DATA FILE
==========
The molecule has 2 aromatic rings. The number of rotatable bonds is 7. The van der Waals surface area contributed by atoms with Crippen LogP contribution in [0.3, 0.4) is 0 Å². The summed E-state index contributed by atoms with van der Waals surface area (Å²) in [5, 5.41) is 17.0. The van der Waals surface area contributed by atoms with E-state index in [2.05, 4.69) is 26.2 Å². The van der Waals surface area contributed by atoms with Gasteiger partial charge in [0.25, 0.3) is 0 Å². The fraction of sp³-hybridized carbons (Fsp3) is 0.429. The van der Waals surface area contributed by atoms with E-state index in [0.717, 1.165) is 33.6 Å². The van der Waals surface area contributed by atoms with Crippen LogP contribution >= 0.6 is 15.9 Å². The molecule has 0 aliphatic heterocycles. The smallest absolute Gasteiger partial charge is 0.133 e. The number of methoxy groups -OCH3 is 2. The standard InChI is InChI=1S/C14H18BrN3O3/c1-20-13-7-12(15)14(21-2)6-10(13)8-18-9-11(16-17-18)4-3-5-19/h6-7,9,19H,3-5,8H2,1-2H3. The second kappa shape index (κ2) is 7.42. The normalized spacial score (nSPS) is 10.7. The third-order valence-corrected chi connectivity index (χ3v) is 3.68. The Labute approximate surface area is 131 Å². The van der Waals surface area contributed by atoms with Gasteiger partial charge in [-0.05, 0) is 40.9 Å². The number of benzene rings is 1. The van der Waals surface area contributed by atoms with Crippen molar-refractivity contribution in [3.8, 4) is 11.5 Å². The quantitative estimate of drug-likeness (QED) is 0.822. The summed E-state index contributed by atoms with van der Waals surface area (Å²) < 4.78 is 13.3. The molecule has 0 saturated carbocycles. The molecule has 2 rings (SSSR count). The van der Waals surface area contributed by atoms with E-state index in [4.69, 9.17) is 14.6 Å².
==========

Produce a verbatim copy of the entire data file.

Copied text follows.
The molecule has 2 aromatic rings. The number of rotatable bonds is 7. The van der Waals surface area contributed by atoms with Crippen LogP contribution in [0.3, 0.4) is 0 Å². The summed E-state index contributed by atoms with van der Waals surface area (Å²) in [5, 5.41) is 17.0. The van der Waals surface area contributed by atoms with E-state index in [2.05, 4.69) is 26.2 Å². The van der Waals surface area contributed by atoms with Gasteiger partial charge in [0.25, 0.3) is 0 Å². The fraction of sp³-hybridized carbons (Fsp3) is 0.429. The van der Waals surface area contributed by atoms with E-state index in [0.717, 1.165) is 33.6 Å². The van der Waals surface area contributed by atoms with Crippen LogP contribution >= 0.6 is 15.9 Å². The molecule has 0 aliphatic heterocycles. The smallest absolute Gasteiger partial charge is 0.133 e. The number of methoxy groups -OCH3 is 2. The standard InChI is InChI=1S/C14H18BrN3O3/c1-20-13-7-12(15)14(21-2)6-10(13)8-18-9-11(16-17-18)4-3-5-19/h6-7,9,19H,3-5,8H2,1-2H3. The second kappa shape index (κ2) is 7.42. The normalized spacial score (nSPS) is 10.7. The third-order valence-corrected chi connectivity index (χ3v) is 3.68. The Labute approximate surface area is 131 Å². The van der Waals surface area contributed by atoms with Gasteiger partial charge in [-0.05, 0) is 40.9 Å². The number of benzene rings is 1. The van der Waals surface area contributed by atoms with Crippen molar-refractivity contribution in [3.8, 4) is 11.5 Å². The quantitative estimate of drug-likeness (QED) is 0.822. The summed E-state index contributed by atoms with van der Waals surface area (Å²) < 4.78 is 13.3. The molecule has 0 saturated carbocycles. The molecule has 2 rings (SSSR count). The van der Waals surface area contributed by atoms with E-state index in [4.69, 9.17) is 14.6 Å².